A pair of rusty, paint-splattered cheesegraters hanging from a scrap plaid flannel bow make a rustic hanger on a fun neighbour’s fence.

A couple of years ago I rescued a food grinder and used the cups as planters in a wine holder (see junk gardening).  They are bell shaped, and after a couple of years in the garden sporting pretty rust.  And look wonderful hanging from a burlap bow on another neighbour’s  gate.


When I took my batteries to the local recycling depot recently, I noticed they have a bin where people can drop off lightbulbs.  Note to self: source of extra burnt out lightbulbs for my tree ornaments.  I noticed that some of them have a bell-like shape.

I put then into empty toilet paper rolls to hold them and then gave them a couple of coats of homemade white chalkpaint.

   when the base was wet with paint, I wrapped a strip of scrap lace around it. It acted like glue. When everything was dry I used some scrap wire to attach it to the base of a bow made from scrap white cotton and attached to an assortment of seasonal greens and holly berries.

  My uncle has a new neighbor who’s door is currently unadorned. Not for long.

Also on my potting bench is a stack of small terracotta pots. I dabbled some white paint onto a couple of them. You don’t always have to sand paint off an item to create a distressed look: on a porous item like terracotta, a light coat with missed spots does a decent job.

I used jute to hang these together and to hang a little bell inside each.

  It was waay too sunny  outside when I took this photo of the bells attached to a pinecone wreath.

  My followers may remember the light fixture I repurposed as a pretty birdfeeder smorgasbord last spring.  I have a new use in mind for the base, and lo and behold the glass shades are beautifully bell-shaped.

  I have some spare vintage coffee spoons that I hung inside each shade as a clanger.

then I used strips of torn scrap cotton (an old bed sheet) to attach the bells to a porch wreath I already have.

These would also make pretty wedding bells.

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vintage charm button 2

Something to talk About Link Party :


Elizabeth & Company link party


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Christmas Thyme

Included in a shelf lot recently purchased at auction was a plain jane but working chime wall clock.

Given the time of year I wanted to redo it in a manner that would contribute to seasonal décor but would also work for the rest of the year.

My friend Cindy has commented several times recently that everything I paint is white.  Wanting to avoid finding myself in a rut I reached for a tin of green latex paint that I got from my municipality’s paint exchange program (people can drop off their leftover paint to keep it out of landfills, and members of the community can take paint for free. The only drawback is that one is limited to the colours and types of paint on hand. If you like white latex, as I do, you’re golden. But for this Christmas clock I grabbed a tin of hunter green and a box of plaster of paris and made some homemade chalkpaint (2/3 paint to 1/3 plaster of paris: stir extremely well). But I wanted more depth, so to give it layers of colour I did put on a good coat of white first.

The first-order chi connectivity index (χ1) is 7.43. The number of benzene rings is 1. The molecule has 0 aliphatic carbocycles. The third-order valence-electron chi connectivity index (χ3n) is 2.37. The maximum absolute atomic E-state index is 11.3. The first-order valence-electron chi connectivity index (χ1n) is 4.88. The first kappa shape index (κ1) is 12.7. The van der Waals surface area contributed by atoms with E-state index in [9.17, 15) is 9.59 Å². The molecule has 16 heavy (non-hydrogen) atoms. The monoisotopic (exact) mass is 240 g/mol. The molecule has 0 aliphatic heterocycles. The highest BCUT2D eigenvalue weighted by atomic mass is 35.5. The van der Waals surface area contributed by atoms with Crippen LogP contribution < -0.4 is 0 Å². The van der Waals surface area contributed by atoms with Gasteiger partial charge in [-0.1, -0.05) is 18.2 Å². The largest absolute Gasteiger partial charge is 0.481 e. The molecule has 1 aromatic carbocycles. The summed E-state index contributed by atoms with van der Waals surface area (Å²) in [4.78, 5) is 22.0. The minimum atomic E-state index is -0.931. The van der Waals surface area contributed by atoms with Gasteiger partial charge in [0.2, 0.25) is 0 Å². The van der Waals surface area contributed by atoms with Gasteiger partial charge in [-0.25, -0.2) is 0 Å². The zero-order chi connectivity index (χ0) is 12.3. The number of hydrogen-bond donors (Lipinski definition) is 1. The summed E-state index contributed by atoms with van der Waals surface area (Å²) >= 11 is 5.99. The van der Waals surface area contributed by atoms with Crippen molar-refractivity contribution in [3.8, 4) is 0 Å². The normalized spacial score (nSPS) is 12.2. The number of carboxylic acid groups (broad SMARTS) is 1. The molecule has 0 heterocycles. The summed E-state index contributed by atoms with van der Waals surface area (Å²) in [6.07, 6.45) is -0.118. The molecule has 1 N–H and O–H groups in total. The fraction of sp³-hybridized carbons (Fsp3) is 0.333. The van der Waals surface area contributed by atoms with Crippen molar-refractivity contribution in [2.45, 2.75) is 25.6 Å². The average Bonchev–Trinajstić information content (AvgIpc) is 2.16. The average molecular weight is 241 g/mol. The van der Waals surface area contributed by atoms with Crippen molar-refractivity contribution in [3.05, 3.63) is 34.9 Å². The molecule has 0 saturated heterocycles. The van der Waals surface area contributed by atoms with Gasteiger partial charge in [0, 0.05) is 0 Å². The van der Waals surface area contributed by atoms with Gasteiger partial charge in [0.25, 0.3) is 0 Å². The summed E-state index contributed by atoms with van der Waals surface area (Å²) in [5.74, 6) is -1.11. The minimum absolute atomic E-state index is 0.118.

A folk artist friend that the trick to mimicking the look of layers of paint that have been applied years apart is time. When we’re working on a project we can’t wait 10 years to make sure the bottom layers are well cured, but even 24 to 48 hours makes a nice difference in the end result.

After letting the top coats cure for a couple of days I distressed the newly-applied paint using the dull edge of a butter knife on key edges, the edge of a scraper on finer edges, a screwdriver and hammer to create the impression of naturally occurring dents and holes in the paint and finally with steel wool (starting with coarse and moving to fine). Then a couple of coats of Minwax clear wax to give that distressed paint job a silky touch.


I gave the pendulum a couple coats of white gesso and then used the gel medium transfer method to apply the soft image of an angel. I then attached a small wreath made from lightweight wire and sprigs of fresh thyme that will dry and look whimsical.





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Peace of Junk

It may be the biggest shopping season of the year, but the junk material repurposed into these Christmas vignettes didn’t cost a cent.


The salvaged wood that the Peace sign is made from was the bannister of the outside of a commercial building that was demolished.

The star at the top of the sign is made from a collection of antique schoolroom rulers: a couple of which I’ve had since childhood.

The candle stand is a vintage lawn sprinkler that I rescued from the top of a garbage pile at a local residential demolition site.

Candle Holder from Vintage Lawn Sprinkler

The greenery and candle holder is an antique colander that I have had for years but stopped cooking with because it was getting chipped.

antique colander

The lantern was a garden lantern, but I rescued it from a neighbour’s curb.

A bundle of wire sitting in my storage area for ages (origin unknown) inspired this simple wreath.

Candle holder from repurposed rusty lamp base

I just wrapped a scrap of burlap around the light socket, strung some pine cones into a wreath with lightweight wire and dropped it over the burlap, then hot glued the bottom of a red candle to hold it in place.

The wreath is simply some greenery and dried rosehips from the garden tied to a coil of rusty wire.

Simple but Christmassy


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Creating Christmas

Christmas Inspirations Linky Party 2015

Christmas Windows

Many years ago I spent a romantic Christmas in Niagara-on-the-Lake in Ontario. The historic town is full of heritage buildings, all classically decorated for the holidays.

Star of Wonder

Decorations extended to the windows, many of which bore lighted candles at night. Driving through the streets of the town at night it was easy to forget you were in a motor vehicle and instead believe you were in a horse-drawn carriage in a pre-electric time.

 Christmas Time

Across the western world we decorate porches and decks, staircases, trees, mantles and tables… and inspired by the windows in Leighton House, the bed and breakfast where I stayed, I have begun decorating windows. Not like the big shop windows, but quaint, rustic decorations.

Nursery Window


Vintage toys

Farmhouse Kitchen Window (vintage pudding bowls stuffed with greenery and candles).

Shuttered Window

antique car horn with seasonal greens clipped from the garden

seasonal garden greens and antique car horn